Banning as an instrument has acquired great importance in recent times. A regime like Narendra Modi’s likes to resolve issues not through debates and intellectual discussions, but through enforcing a ban. In that sense, banning becomes a ritual which curtails the freedom that state promised and portrays to promise, to its people. Banning today is seen as an act that disciplines society.
Bans are a threat to the voices of the dissent, minorities, deviants and eccentrics whose idea of life, lifestyle, livelihood and lifecycle epistemologically lie in ‘different’ knowledge paradigms. Anything that is different or alternate to the logic of the ruling regime is banned.
Banning at times becomes a state tool to give direction to the society. Extremism and genocide are cruel acts, but bans are much more subtle, where you legally enforce through power that ‘different’ epistemologies and ways of life are illegitimate. Banning, thus, is a violence that a state performs with a licence from the law.
Banning is not only a ritual of today’s regime. Congressmen were in a streak of banning movies. Social scientist Prof Shiv Visvanathan says, “frequent calls to ban films are part of a broader malaise in a country where a lot of people have made their careers in sensitivities.” Banning, with time, has become inter- disciplinary. Banning books and movies are old style, banning life style and livelihoods is the current trend.
Most of the tribal languages are oral. A legal system which enforces literacy or textual documents as a binding proof violates the systems of orality.
Illiteracy is a knowledge system in itself, a knowledge system which we perceive as ‘different’. Since the majority of our learning centres, particularly mainstream knowledge industry, revolves around literate surroundings, we have abandoned oral knowledge in our education systems. This way, banning becomes a structural adjustment tool which gains legitimacy to illegitimise ‘different’ epistemics. It is not only the state which bans, it’s also us, who in a way, are being the perpetrators, through hegemonising textual learning.
Banning as a tool plays a master stroke, shrouded in legality, for regimes like the BJP, trying to violate the fundamentals of our constitutions right to life, information, speech and religious practices. The lack of understanding in the idea of diversity and democracy shows up every now and then in the BJP’s rule. Beef has been banned in several BJP- states and Minister Sushma Swaraj announces that Bhagawad Gita is India’s national book.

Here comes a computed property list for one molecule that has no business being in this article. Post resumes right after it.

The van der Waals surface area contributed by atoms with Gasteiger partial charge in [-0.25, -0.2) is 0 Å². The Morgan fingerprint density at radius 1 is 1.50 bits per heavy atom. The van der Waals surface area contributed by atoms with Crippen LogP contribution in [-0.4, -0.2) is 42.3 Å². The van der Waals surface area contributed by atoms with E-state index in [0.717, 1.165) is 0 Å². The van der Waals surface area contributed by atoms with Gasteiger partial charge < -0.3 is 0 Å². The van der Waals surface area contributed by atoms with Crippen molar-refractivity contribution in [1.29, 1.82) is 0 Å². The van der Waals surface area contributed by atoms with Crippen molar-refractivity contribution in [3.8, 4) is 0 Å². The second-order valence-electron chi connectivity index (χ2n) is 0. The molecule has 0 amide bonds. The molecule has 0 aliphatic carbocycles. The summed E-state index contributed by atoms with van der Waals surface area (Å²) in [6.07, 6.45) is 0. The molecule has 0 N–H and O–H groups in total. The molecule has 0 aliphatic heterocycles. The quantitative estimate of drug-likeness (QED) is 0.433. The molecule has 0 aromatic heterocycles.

I have a question to ask here to Swaraj: what is your reply to thousands of adivasis who are saying that their understanding of the eternal comes from mountains, rivers and trees. Still, regimes like yours perform cultural genocide in the name of development and banning.
By declaring Gita as our national text book, aren’t you banning other forms of beliefs and knowledge systems that co-exist in this country? Yet, our prime minister boastfully represents our country globally saying that India is a diverse nation.
Banning has also become a way in which you destroy a community’s livelihood, displace them and acquire resources. The case of Katputli colony, near Shadipur depot in Delhi is a perfect example. The colony which once had colourful artisans who once represented our country abroad are deprived of their traditional livelihood system. The magicians, madaris, saperas and the bhaat’s have been reduced to mere beggary. The state today sees them as vagabonds and criminals.
It’s in fact, called a slum today by the DDA and the colony is being threatened to be displaced. One feels like asking, animal activists like Menaka Gandhi that if putting animals in zoos, which musemises and treats them as some alien species, is not seen by you as a crime, then why is it a crime when communities like these make monkeys and snakes dance to the tunes.
At least, there is a sense of companionship and value for their lives. Banning as an instrument is not only curtailing one’s idea of companionship and value, but also is pushing him/her into the evil or the lesser known side of development.
The displacement of people through development projects and bans are due to the increasing desires of the majority of the population which is a result of the vote bank promises of the political regimes. The destination of these desires seems to be in the making of cities smarter than humans.
As more people are forced to take up urban jobs due to perpetuation of bans and developmental projects, smarter cities are going to be nothing less than a homogenous mixture of categorised people living in a class based society.
What we confront today as common people is not only the power of regimes like the BJP’s who carry a legal weapon called the ban, but also what it dictates over the fundamental ethics of democracy and diversity that the country represents. This is the greatest irony of the 21st century’s republican democracy.